• Ipadio App allows you to phone in directly or record and upload an audio file (below).
  • While you can't edit details (See below) about the post when recording over the phone line this can be done via the website later.
  • Autopost to twitter is available.
  • Free, reasonably accurate transcription.

Ipadio via an app

  • App is really easy to use and shows a list of current phlogs (Ipadio' term for audio posts)
  • Again, uploading via the mobile internet isn't fast.Over Wi-fi it takes only a few seconds
  • You can edit the title, tags or description before uploading.
  • Put you can't add a photograph via the app (as far as I am aware).
  • It auto posts to twitter if connected.
  • Free, reasonably accurate transcription. 
  • Geocoding is available.

Gabcast (beta)

To listen click here.

NB- I tried the new version of Gabcast currently in beta, the alpha version has fuller features but charges after a short while.

  • Embeddable players are not available in beta yet. They are available in the original gabcast but this is paid for service (after five minutes of credit) so wasn't tested.
  • London phone line easy to use. The prompt is American and ask for the pound sign to start recording (It is # key if you are wondering).
  • You can change details and information on the website later on.
  • Recording is quick and easy via a unique channel number.

But this isn't just about quality, each services varies slightly in its offer. They are tweaking their services all the time. It is probably best to investigate yourself as the test above and details below will change. I find it hard to decide between them, Audioboo has the buzz but Ipadio has the flexibility. Gabcast has a stronger following in the USA .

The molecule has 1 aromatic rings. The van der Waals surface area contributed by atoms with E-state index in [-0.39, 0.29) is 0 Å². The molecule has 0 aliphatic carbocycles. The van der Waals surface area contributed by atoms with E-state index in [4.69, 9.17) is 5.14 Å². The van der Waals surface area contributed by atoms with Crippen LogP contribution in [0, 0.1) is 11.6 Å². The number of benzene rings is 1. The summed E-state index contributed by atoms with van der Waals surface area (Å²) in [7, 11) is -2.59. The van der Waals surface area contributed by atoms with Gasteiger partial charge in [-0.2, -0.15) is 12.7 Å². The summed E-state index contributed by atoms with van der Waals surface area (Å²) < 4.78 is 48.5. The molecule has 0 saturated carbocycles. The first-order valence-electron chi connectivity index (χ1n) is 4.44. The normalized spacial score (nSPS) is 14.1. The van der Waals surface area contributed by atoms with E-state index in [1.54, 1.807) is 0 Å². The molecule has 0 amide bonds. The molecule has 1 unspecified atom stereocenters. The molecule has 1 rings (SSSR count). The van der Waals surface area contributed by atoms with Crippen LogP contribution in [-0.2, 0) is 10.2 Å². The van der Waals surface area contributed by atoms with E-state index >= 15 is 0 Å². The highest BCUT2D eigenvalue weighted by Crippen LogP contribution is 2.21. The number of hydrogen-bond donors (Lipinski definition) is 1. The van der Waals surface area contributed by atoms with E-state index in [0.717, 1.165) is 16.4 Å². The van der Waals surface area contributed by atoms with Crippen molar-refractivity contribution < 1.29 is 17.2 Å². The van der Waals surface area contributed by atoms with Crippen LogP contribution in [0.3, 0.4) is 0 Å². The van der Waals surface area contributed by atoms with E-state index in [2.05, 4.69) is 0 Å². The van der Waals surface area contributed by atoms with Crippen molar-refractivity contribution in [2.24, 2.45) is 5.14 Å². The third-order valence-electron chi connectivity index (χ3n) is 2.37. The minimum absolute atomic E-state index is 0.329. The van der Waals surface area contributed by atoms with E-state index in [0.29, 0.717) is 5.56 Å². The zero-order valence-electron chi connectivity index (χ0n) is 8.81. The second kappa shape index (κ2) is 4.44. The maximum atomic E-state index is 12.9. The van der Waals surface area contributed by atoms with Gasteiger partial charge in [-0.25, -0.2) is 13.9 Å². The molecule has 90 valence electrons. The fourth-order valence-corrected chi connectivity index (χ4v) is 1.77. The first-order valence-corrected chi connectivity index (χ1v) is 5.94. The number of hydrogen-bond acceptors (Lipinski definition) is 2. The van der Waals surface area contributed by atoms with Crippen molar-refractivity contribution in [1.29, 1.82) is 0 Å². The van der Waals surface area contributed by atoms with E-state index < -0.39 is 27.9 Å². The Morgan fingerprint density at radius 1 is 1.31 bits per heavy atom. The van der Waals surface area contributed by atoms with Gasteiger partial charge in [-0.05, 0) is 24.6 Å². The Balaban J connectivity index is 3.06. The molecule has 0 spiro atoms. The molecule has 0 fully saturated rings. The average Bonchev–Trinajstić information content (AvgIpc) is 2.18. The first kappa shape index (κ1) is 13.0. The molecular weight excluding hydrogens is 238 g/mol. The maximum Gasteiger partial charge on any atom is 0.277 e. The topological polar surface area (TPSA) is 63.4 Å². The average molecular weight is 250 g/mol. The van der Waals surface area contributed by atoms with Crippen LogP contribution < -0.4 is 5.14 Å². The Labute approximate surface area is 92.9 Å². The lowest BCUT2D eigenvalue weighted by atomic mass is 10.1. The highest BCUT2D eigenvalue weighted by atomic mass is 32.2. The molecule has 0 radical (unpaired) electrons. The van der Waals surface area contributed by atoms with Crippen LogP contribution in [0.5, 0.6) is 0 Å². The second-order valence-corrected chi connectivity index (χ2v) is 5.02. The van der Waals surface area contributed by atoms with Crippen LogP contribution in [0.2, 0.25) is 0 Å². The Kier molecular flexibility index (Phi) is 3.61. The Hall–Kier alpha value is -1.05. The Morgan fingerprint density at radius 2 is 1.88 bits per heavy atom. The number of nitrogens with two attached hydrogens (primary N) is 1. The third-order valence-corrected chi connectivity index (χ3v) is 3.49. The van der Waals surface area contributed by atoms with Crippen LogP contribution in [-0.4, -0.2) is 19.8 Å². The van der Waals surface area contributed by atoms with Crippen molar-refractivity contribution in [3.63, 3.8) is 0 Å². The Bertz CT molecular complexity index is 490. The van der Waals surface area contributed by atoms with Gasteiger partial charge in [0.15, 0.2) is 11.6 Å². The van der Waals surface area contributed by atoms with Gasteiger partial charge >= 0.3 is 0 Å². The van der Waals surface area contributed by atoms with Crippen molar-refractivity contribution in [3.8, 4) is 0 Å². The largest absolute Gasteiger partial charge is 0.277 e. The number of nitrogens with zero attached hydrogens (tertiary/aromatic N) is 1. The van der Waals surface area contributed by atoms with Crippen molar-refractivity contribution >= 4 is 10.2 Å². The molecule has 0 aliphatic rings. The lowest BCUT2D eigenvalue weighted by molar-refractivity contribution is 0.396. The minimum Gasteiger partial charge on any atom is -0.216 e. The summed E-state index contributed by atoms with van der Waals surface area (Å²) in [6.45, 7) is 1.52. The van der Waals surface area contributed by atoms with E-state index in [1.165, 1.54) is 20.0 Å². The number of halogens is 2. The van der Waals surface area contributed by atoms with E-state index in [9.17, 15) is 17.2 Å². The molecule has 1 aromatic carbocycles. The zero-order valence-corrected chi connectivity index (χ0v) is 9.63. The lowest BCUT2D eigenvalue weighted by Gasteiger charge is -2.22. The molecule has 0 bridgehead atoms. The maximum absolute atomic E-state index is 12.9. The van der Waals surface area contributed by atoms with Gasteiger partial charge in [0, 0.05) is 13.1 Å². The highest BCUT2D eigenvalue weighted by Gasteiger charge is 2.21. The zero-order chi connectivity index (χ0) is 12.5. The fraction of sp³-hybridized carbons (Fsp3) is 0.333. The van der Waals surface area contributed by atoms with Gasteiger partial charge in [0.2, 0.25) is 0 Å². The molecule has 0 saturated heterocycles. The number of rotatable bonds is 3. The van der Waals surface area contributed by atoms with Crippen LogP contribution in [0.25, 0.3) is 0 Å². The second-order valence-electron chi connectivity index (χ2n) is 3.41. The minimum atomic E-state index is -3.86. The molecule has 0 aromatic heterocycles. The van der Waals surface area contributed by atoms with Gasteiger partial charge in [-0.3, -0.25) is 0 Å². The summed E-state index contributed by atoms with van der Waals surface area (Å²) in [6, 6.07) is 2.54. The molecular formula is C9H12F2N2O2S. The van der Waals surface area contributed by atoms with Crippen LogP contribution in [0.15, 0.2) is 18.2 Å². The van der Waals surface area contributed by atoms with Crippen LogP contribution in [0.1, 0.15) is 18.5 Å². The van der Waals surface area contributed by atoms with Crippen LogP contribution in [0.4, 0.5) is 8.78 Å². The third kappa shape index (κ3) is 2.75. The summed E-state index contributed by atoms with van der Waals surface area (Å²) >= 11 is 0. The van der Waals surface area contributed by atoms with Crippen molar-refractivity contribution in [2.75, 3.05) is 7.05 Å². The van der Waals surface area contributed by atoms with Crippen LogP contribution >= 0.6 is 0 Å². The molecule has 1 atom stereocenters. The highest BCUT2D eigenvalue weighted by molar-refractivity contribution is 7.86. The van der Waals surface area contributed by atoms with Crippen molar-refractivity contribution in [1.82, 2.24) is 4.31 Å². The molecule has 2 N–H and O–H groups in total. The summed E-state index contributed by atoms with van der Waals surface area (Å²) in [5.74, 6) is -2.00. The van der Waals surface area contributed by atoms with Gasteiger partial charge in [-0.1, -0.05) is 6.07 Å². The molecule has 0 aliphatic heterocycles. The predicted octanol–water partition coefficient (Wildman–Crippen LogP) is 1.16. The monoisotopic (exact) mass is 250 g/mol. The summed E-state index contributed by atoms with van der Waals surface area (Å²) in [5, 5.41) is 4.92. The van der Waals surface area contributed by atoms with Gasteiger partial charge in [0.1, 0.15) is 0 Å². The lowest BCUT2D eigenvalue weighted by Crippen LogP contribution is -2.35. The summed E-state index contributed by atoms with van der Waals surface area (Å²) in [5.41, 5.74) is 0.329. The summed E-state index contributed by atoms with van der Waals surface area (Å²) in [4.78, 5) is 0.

Testing Ipadio, Audioboo and Gabcast in the UK
Feature Audioboo Ipadio Gabcast (beta)
Upload Mechanisms

Smartphone App

Mp3 via PC


Smartphone App


Mp3 via PC



Mp3 via PC

Quick Integration with








Wordress (through plug in)









Embeddable Recordings Yes Yes No
Max call time 5 minutes As long as you want 20 minutes
Additional Features

Community streams (details TBC)

Can register via Twitter

Voice to Text 

Live Broadcasting

Concurrent Callers

Advertised Premium Options

Longer recording times

Better Quality

Multiple Users

Website integration

More control


A number of secure business orientated services (from dedicated lines to field agent reports) None found  as yet on the beta version


Fad or fantastic tool

Until the Wordpress service arrives in the UK there are plenty of options of people wanting to experiment with audio blogging. 

Like all social media services they can be useful but it depends on your intended audiences and what you are trying to achieve. The golden rules still applies; choosing the right tools is important but not as much as the content and integration into an existing strategy.

They offer additional creative avenues for PR activities when audio works better than text, pictures or video. Poetry, music, interviews, customer feedback could all work well. The potential is only just being explored. 

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About the Author

Joe Walton is a consultant at Real PR and Secretary of the CIPR Scotland. His main interests sit between communications, psychology and technology.

You can follow him on multiple social networks including twitter and Google+.